Gallery of Philologists
Marcus Terentius Varro was the pupil of the first Roman philologist, the Stoic Lucius Aelius Stilo. Varro also studied philosophy with Antiochus of Ascalon in Athens. Stilo was himself no slouch. He interested himself in antiquities and in authenticity questions therefrom arising, in grammar and etymology, and in literary criticism. He produced editions of the early Latin writers Ennius and Lucilius, and commented on the archaic language of the first Roman law code, the Twelve Tables, which had become something of a linguistic curiosity in his time. It was Stilo who first attended to the 130 plays then attributed to Plautus, reducing them to a more realistic probable canon of 25. Cicero, who mentions at one point that the Twelve Tables were memorized by students in his youth, but were legally inoperative, was another of Stilo's pupils. The crossing of the line between the familiar recent and the unintelligible remote, in the Roman consciousness, shows itself in both men. It is the obsolescence of the once obvious that has a tendency to promote philological consciousness. So it had been also with Zenophon and other glossarists of Homer, and with various students of the Chinese classics by the early 03rd century.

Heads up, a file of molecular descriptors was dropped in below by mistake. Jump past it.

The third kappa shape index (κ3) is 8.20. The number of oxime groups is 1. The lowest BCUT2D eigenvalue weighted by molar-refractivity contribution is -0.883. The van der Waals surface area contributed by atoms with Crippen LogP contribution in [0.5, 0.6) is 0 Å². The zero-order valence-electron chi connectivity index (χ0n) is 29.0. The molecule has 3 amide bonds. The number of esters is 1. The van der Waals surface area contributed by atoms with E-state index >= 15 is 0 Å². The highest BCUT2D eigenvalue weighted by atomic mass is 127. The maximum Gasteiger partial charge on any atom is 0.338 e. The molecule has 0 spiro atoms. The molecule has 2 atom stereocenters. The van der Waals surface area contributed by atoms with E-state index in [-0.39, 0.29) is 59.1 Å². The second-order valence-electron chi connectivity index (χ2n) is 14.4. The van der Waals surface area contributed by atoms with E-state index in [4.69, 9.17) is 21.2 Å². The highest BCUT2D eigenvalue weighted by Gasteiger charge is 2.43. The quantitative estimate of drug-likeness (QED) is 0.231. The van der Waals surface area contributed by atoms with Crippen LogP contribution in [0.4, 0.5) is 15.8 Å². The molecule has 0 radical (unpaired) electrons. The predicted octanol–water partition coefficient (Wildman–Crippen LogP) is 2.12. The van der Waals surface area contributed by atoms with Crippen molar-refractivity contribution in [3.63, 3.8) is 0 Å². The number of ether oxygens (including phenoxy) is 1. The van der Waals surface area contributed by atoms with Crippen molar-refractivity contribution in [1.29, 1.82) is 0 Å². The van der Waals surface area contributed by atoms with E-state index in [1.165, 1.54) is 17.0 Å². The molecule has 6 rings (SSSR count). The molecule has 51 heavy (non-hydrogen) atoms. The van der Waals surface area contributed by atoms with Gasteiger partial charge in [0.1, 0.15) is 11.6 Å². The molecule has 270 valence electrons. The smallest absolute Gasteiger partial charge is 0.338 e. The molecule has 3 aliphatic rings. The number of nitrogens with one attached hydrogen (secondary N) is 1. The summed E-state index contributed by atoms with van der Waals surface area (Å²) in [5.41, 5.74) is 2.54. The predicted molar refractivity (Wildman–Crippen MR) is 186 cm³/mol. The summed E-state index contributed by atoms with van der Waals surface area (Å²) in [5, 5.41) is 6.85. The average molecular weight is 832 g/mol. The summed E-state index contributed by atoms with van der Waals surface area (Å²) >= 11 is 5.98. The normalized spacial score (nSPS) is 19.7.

Varro himself went beyond his master in nearly all directions, literary as well as philological. His fame in our time rests on his work in further distinguishing, among the plays of Plautus, an inner 21 which on stylistic grounds could be firmly attributed to him. We cannot now check his conclusions by repeating his distinction process, since posterity has so thoroughly accepted Varro's result that the rest of the former Plautine corpus has vanished. We can but nod, unless it be desired to investigate whether the 21 plays are at least in the same style as each other.
Varro rose to be a Roman praetor. Late in his life he fought for Pompey in Spain (049) but was pardoned by Caesar and made director of the future public library of Rome (047), but then outlawed by Antony following the death of Caesar (043). He spent the remaining 16 years of life in study. By 038, when he was 78, it was said that he had edited 490 books. A list of 51 of his original works, most of them from his earlier years, is preserved in a later catalogue. They cover virtually the whole range of learning: exemplary biography, dialogues on the education of children, a social history of the Roman people, a small encyclopedia of the learning necessary for the gentleman, and a gigantic collection of 150 humorous essays, written between 081 and 067, satirizing luxury and other foibles of his time.
Of all this original work, only two things survive in more than tattered form: Books 5 and 6 plus parts of Books 7-10 of the original 25 Books of De Lingua Latinae and all of Rerum Rusticarum Libri III. The latter title will remind many of Vergil's Georgics, and will suggest the mixture of urban patronage and rural reminiscence which becomes part of the European humanist tradition; it turns up again in Poliziano.
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